I found this nest in the collection of the Pember Museum of Natural History in Granville, NY, where I spent the better part of a day sketching nests that have outlived their builders by more than a century. Somewhere in the weave of stems lies the faint echoes of a grassy wetland, the calls of birds and frogs, the mix of cool air and warm sunshine, of another springtime. I’ve never seen a sedge wren (also called the short-billed marsh wren), and this is as close as I may come. Can you imagine how such a small bird weaves a ball of a nest with nothing more than a beak?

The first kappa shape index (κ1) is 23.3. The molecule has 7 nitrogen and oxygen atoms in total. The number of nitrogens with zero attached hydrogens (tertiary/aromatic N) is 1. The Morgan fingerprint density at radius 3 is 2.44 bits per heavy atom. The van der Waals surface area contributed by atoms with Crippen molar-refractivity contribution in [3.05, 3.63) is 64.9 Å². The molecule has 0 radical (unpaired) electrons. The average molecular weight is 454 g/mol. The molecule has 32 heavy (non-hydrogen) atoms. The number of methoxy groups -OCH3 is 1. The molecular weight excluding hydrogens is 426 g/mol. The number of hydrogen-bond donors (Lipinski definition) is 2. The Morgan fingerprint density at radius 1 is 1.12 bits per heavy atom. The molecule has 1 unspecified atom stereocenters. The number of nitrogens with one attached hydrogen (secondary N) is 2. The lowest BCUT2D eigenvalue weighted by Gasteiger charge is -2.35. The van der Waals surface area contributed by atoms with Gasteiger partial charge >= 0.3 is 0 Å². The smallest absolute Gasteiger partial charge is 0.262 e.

Tips & Techniques– Include field notes in your journal to make it a good reference for what you discover and learn. When I first saw the label on this nest I didn’t know that there were two distinct marsh wren species: a short-billed and a long-billed. I had seen marsh wren nests that didn’t look quite like this, and a quick Google search explained why—the ones I’d seen were made by the long-billed marsh wren. These two species have different colored eggs, too: white versus mottled purplish brown. Art, discovery, and learning fit together beautifully for me in the pages of my journal. I hope you have opportunities to do the same!